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Rhonda's Tips: Genealogy Questions Answered
by Rhonda R. McClure

June 17, 1999
See Rhonda's Previous Columns

The Name's the Same

Q: In my search for my great grandmother's family I have found on the 1880 census an older lady living next door to my great grandparents. My great grandmother's maiden name is the same as her surname. One of the great grandparents daughters has the same name, Anna, and another has the same middle initial D. Can't find any more information on this older lady. Can I assume that she would be my great great grandmother or do I have to find positive proof? -- Thelma

A: Assuming is not good in any situation, especially in genealogy. Even with very uncommon surnames it is not always a given that the person is related to a particular person or line.

You say that you cannot find any more information on this older lady. It could be that you are overlooking vital clues in the census you already have. The 1880 census lists where the lady was born. It also lists where her parents were born. Does the older woman's place of birth fit with the place of birth of the mother listed for your great grandmother who is living next door? If so, then you have a piece of supportive evidence. If your great grandmother was born in the state in which they appear in the 1880 census, do you find her and the older lady in the 1870 census? Depending on how old the older lady is in 1880, is it possible that she made it to the 1900 census? If not, are you sure that you have exhausted all possible death, cemetery and probate records? It is important to remember that not everything is available online or on microfilm. There may be records available that you have not yet accessed.

Searching for Slave Records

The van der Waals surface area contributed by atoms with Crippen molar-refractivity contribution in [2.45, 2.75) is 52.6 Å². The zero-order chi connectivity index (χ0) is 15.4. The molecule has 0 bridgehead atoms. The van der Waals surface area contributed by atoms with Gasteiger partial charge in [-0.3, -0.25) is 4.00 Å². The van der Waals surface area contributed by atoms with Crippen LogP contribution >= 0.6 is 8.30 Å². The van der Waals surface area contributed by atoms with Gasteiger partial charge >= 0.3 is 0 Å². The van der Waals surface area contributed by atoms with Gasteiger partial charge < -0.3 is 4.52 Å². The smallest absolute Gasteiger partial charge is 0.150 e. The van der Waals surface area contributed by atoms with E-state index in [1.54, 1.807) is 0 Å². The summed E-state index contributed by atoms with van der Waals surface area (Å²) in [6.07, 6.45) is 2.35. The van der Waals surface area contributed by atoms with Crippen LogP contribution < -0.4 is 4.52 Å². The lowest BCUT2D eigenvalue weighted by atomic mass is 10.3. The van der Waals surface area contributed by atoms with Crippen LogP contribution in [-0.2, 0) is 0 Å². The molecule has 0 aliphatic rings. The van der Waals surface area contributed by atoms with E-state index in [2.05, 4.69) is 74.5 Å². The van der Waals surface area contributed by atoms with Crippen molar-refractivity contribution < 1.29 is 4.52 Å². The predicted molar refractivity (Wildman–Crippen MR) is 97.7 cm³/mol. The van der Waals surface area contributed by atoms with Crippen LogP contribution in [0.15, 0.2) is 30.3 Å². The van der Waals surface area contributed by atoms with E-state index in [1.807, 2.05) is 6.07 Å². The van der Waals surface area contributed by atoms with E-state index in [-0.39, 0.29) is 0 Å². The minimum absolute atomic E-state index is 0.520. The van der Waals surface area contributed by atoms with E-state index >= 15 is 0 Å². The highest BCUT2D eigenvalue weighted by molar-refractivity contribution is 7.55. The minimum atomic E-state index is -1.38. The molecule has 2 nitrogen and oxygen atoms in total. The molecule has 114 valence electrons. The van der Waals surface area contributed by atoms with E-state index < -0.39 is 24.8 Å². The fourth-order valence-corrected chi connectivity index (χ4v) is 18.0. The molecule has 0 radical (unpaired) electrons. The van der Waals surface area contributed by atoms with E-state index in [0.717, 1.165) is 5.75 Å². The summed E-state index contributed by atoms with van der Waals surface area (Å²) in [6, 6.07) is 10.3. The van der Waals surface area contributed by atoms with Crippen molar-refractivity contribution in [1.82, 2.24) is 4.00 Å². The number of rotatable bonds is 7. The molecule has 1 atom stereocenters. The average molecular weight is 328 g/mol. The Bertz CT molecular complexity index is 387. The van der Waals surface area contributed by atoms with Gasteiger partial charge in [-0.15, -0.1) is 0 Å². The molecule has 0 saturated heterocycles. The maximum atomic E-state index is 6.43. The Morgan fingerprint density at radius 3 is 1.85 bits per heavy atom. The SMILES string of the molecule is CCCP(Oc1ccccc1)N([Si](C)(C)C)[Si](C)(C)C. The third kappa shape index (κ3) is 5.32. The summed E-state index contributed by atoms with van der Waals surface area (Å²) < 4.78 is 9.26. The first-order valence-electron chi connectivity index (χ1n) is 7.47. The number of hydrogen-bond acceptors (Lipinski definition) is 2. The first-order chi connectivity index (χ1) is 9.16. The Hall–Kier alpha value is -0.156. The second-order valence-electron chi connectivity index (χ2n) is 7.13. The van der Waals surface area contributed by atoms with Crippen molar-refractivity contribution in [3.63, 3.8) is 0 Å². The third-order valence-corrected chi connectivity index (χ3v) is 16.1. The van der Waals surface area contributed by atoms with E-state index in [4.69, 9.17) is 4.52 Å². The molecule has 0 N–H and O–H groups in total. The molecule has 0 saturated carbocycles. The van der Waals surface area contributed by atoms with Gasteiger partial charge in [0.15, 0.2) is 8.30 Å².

Q: The 1860 Shelby County slave census shows Richardson BASS owning 4 slaves, from the sex and ages this appears to be a family. Where can I find when and where he acquired the slaves and when they became free? -- Pat

A: The researching of slaves often requires that the researcher concentrate more on the slave owner than on the slaves themselves. If Richardson BASS had only the four slaves you mention, then he would be considered a small-scale owner. The records that you will need to concentrate on will be:

  • Deeds
  • Census records
  • Wills
  • Probate records

By comparing the names and details on slaves in these records, you are likely to determine when the slaves were purchased. It is very likely that the records you will need to research may not be available on microfilm. Especially in regards to small-scale slave owners, as their personal records, if they still exist, are likely to be located in the local historical society.

If you are researching slave ancestry, you will find Finding a Place Called Home, A Guide to African-American Genealogy and Historical Identity by Dee Parmer Woodtor, Ph.D. to be of great assistance.

Ireland in 1872

Q: How do I go about getting info on my grandfather? Michael CLEARY, born 1872 in County Cork, Ireland, came to New York (don't know when). He married Georgiana FLANEGAN in Brooklyn, New York. They had 8 children (though none are alive now). He died in 1914 in New York. Where can I turn for additional information? -- Pat

A: While you didn't mention whether you were trying to go forward or backwards in your research, there are some records that will be of help to you. It does not sound like you have yet located Michael CLEARY in the census records. I would suggest a thorough search of the 1900 soundex for Michael. It is likely that he had arrived in New York by then.

Unfortunately the 1910 census is not soundexed for the state of New York. You will need to look to other records to try to pin down where exactly in Brooklyn Michael was living. Then you can narrow your search of the 1910 census to that area. City directories are one resource that can aid you in this search.